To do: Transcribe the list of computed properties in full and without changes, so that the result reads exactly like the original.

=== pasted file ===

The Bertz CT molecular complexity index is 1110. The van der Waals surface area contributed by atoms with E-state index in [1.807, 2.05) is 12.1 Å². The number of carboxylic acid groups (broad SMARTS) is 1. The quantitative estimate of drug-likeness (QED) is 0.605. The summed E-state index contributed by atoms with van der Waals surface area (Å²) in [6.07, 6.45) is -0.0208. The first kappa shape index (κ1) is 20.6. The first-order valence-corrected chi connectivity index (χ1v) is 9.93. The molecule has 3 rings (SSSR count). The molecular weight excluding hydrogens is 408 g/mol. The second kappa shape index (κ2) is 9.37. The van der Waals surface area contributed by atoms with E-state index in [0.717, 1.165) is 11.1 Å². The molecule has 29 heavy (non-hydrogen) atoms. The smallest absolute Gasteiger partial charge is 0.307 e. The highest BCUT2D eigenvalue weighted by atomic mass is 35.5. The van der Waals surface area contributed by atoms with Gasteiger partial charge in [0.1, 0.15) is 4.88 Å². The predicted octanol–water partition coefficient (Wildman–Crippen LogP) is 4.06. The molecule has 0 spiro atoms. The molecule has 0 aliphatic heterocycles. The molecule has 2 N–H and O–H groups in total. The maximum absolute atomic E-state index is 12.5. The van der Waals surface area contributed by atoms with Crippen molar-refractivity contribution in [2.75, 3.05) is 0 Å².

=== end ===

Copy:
The Bertz CT molecular complexity index is 1110. The van der Waals surface area contributed by atoms with E-state index in [1.807, 2.05) is 12.1 Å². The number of carboxylic acid groups (broad SMARTS) is 1. The quantitative estimate of drug-likeness (QED) is 0.605. The summed E-state index contributed by atoms with van der Waals surface area (Å²) in [6.07, 6.45) is -0.0208. The first kappa shape index (κ1) is 20.6. The first-order valence-corrected chi connectivity index (χ1v) is 9.93. The molecule has 3 rings (SSSR count). The molecular weight excluding hydrogens is 408 g/mol. The second kappa shape index (κ2) is 9.37. The van der Waals surface area contributed by atoms with E-state index in [0.717, 1.165) is 11.1 Å². The molecule has 29 heavy (non-hydrogen) atoms. The smallest absolute Gasteiger partial charge is 0.307 e. The highest BCUT2D eigenvalue weighted by atomic mass is 35.5. The van der Waals surface area contributed by atoms with Gasteiger partial charge in [0.1, 0.15) is 4.88 Å². The predicted octanol–water partition coefficient (Wildman–Crippen LogP) is 4.06. The molecule has 0 spiro atoms. The molecule has 0 aliphatic heterocycles. The molecule has 2 N–H and O–H groups in total. The maximum absolute atomic E-state index is 12.5. The van der Waals surface area contributed by atoms with Crippen molar-refractivity contribution in [2.75, 3.05) is 0 Å².